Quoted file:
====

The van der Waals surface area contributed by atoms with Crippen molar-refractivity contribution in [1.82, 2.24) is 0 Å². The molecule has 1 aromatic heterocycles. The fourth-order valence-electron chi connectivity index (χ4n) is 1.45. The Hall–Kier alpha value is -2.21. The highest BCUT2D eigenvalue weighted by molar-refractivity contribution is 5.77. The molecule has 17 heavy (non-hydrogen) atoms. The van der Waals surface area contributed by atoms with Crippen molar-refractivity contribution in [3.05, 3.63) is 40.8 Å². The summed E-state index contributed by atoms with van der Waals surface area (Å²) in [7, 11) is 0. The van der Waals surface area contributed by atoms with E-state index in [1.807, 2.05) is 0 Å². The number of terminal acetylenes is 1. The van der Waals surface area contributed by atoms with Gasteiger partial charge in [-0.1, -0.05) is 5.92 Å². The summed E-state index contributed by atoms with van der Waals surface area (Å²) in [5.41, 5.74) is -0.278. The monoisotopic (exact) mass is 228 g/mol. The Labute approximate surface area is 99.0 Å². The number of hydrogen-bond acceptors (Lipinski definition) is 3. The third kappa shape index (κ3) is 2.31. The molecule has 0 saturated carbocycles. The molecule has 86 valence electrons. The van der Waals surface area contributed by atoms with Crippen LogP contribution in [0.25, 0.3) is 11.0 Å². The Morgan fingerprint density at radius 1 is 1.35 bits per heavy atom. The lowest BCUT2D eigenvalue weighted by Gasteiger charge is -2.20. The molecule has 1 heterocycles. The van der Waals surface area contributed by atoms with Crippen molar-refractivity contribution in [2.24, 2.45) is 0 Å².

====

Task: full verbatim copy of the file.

The van der Waals surface area contributed by atoms with Crippen molar-refractivity contribution in [1.82, 2.24) is 0 Å². The molecule has 1 aromatic heterocycles. The fourth-order valence-electron chi connectivity index (χ4n) is 1.45. The Hall–Kier alpha value is -2.21. The highest BCUT2D eigenvalue weighted by molar-refractivity contribution is 5.77. The molecule has 17 heavy (non-hydrogen) atoms. The van der Waals surface area contributed by atoms with Crippen molar-refractivity contribution in [3.05, 3.63) is 40.8 Å². The summed E-state index contributed by atoms with van der Waals surface area (Å²) in [7, 11) is 0. The van der Waals surface area contributed by atoms with E-state index in [1.807, 2.05) is 0 Å². The number of terminal acetylenes is 1. The van der Waals surface area contributed by atoms with Gasteiger partial charge in [-0.1, -0.05) is 5.92 Å². The summed E-state index contributed by atoms with van der Waals surface area (Å²) in [5.41, 5.74) is -0.278. The monoisotopic (exact) mass is 228 g/mol. The Labute approximate surface area is 99.0 Å². The number of hydrogen-bond acceptors (Lipinski definition) is 3. The third kappa shape index (κ3) is 2.31. The molecule has 0 saturated carbocycles. The molecule has 86 valence electrons. The van der Waals surface area contributed by atoms with Crippen LogP contribution in [0.25, 0.3) is 11.0 Å². The Morgan fingerprint density at radius 1 is 1.35 bits per heavy atom. The lowest BCUT2D eigenvalue weighted by Gasteiger charge is -2.20. The molecule has 1 heterocycles. The van der Waals surface area contributed by atoms with Crippen molar-refractivity contribution in [2.24, 2.45) is 0 Å².